Part of speech: noun
Origin: Old French, 13th century
The liquor resulting from concentrating the essence of a substance by heating or boiling, especially a medicinal preparation made from a plant.
Examples of Decoction in a sentence
"My grandmother fed her own decoction of medicinal herbs to anyone who was sick."
"To make a plant-based tincture, start with a decoction of the plant mixed with alcohol."
Popularity Over Time
“Decoction” entered English from the Old French “decoccion,” which was based on the Latin “decoquō,” meaning “I boil down.”
Did you Know?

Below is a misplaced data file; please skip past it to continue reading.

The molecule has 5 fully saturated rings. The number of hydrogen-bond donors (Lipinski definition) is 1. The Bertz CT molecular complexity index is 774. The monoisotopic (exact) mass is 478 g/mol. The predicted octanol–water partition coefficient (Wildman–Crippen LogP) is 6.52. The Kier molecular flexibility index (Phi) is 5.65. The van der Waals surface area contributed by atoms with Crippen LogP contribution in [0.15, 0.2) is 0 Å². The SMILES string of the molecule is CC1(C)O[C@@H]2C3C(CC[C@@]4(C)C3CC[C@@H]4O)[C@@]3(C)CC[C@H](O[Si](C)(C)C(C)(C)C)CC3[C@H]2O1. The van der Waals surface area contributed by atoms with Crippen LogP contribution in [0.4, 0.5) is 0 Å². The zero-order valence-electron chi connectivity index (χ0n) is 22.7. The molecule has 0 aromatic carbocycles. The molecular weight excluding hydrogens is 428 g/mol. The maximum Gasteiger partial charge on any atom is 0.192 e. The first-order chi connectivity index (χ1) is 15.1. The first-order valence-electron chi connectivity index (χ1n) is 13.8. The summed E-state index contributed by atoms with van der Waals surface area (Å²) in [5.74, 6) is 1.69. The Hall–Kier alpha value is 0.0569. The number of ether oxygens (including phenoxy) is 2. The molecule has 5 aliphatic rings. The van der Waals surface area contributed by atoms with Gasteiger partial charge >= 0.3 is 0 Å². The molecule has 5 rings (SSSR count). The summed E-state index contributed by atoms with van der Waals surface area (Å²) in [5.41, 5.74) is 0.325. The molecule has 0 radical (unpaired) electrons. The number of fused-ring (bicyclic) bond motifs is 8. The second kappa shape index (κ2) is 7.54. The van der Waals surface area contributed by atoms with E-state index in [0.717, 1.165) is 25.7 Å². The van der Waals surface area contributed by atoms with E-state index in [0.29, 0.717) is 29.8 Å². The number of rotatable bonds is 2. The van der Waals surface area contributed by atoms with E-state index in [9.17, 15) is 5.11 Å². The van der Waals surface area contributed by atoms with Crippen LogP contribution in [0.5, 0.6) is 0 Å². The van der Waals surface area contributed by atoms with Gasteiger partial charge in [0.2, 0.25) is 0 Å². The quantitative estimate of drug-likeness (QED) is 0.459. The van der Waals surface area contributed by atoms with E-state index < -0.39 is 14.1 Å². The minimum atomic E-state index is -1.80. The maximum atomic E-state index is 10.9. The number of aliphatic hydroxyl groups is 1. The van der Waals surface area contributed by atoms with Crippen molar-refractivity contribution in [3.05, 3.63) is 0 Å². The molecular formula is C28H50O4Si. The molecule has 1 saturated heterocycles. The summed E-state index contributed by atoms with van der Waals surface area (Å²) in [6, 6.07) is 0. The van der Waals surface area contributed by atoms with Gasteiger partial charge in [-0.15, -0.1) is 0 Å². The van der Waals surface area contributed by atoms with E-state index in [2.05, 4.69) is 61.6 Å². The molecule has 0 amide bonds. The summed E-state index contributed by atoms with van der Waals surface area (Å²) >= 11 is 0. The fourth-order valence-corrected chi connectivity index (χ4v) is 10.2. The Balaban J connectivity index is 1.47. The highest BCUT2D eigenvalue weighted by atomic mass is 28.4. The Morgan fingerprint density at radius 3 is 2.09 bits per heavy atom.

“Decoction” and “concoction” share some similarities, but their differences are more important. A “decoction” is specifically a concentration of a single substance through heat — it comes from the Latin “dēcoquĕre,” meaning “to boil down.” A “concoction” is a combination of several substances merged together by heating. The “con” prefix comes from the Latin “concoquĕre,” meaning “to boil together.” “Concoction” could be used to describe pretty much any dish whipped up over the stove, but “decoction” will likely pop up in the kitchen for preparing jams, syrups, and herbal mixtures.